English university budgets slashed, heads 'rebuked' over pay

Universities and other higher education institutions in England face further heavy cuts in direct support from the UK government – with the cuts continuing after the next general election, due in May 2015.

And the government says it is concerned at the upward drift of salaries for vice-chancellors and other top posts and has urged 'restraint'. The academics’ trade union described the government's intervention as a “rebuke” for vice-chancellors.

The body that allocates funding to individual universities, the Higher Education Funding Council for England, or HEFCE, was told on 10 February that it would have less to distribute not only in 2014-15 but also in 2015-16.

The grant

A grant letter from Dr Vince Cable, secretary of state for business, innovation and skills, and David Willetts, minister for universities and science, makes clear that the settlement will mean reductions in HEFCE funding over the two years “beyond those accounted for by the switch to publicly funded tuition fees” that began in 2012-13.

Total HEFCE funding for 2014-15 is £4.091 billion (US$6.762 billion), £125 million less than the 'indicative' funding of £4.216 billion set out in last year’s grant letter.

And it says it expects HEFCE to deliver the cuts “in ways which protect as far as possible high-cost subjects (including STEM [science, technology engineering and mathematics]), widening participation (which is funded via the HEFCE Student Opportunity allocation), and small and specialist institutions”.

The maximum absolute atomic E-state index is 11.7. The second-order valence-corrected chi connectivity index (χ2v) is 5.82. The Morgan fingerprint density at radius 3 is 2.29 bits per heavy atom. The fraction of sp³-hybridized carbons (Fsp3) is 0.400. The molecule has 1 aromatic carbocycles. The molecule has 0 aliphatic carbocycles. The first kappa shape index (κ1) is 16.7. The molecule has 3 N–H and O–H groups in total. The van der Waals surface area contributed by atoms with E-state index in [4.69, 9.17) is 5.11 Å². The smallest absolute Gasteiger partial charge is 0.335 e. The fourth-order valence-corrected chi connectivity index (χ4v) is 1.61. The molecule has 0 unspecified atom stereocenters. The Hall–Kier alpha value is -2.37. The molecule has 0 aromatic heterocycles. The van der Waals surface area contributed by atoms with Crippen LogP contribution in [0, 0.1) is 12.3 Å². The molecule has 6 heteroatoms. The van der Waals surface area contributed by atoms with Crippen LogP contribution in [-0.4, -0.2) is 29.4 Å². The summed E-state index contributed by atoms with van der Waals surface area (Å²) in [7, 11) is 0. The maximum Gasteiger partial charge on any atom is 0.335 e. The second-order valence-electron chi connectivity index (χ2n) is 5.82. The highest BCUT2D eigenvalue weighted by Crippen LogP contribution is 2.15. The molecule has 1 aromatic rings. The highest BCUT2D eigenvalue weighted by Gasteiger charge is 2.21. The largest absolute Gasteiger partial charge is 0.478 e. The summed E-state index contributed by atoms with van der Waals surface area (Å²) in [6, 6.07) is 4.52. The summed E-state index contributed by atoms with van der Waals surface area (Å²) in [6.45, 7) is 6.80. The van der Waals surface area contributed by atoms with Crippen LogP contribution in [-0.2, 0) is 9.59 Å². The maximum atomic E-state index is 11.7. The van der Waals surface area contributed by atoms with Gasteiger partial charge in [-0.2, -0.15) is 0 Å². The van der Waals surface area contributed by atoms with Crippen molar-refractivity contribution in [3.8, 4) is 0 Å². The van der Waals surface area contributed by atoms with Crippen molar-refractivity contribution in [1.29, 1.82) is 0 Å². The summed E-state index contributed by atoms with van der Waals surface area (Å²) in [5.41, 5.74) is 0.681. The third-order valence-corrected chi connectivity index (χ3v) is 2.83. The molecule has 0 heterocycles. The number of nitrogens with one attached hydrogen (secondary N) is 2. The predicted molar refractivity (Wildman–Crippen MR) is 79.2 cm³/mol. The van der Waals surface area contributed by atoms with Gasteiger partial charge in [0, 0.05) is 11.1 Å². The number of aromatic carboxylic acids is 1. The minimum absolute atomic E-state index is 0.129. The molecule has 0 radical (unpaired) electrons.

It asks the funding council to continue working with the research councils and others to support internationally excellent research.

Income from tuition fees increased the total available for spending on teaching in English universities from around £7.9 billion in 2011-12 to almost £8.5 billion in 2013-14.

A ring-fenced settlement for science and research means that recurrent funding is maintained at £1,573 million, the same cash levels as 2013-14, so that with inflation running at closer to 2% the real terms cut will be less severe than when inflation peaked in 2011.

Overall, the amount of capital funding for teaching and research will increase in 2014-15 to £440 million.

The grant letter confirms the government’s provision of a maximum of 30,000 additional student places in academic year 2014-15 for HEFCE-funded institutions.

The student number control will be removed entirely from 2015-16, and the government has asked HEFCE to ensure that higher education institutions maintain the quality of the student experience in these circumstances.

But a dedicated £37 million fund that gave discretionary grants to the poorest students is scrapped and no figure is given for a separate fund, allocated to universities on the basis of how many of the poorest students they recruit.

Top salaries rebuked

The warning to the sector on top salaries is buried in one of the appendices to the letter.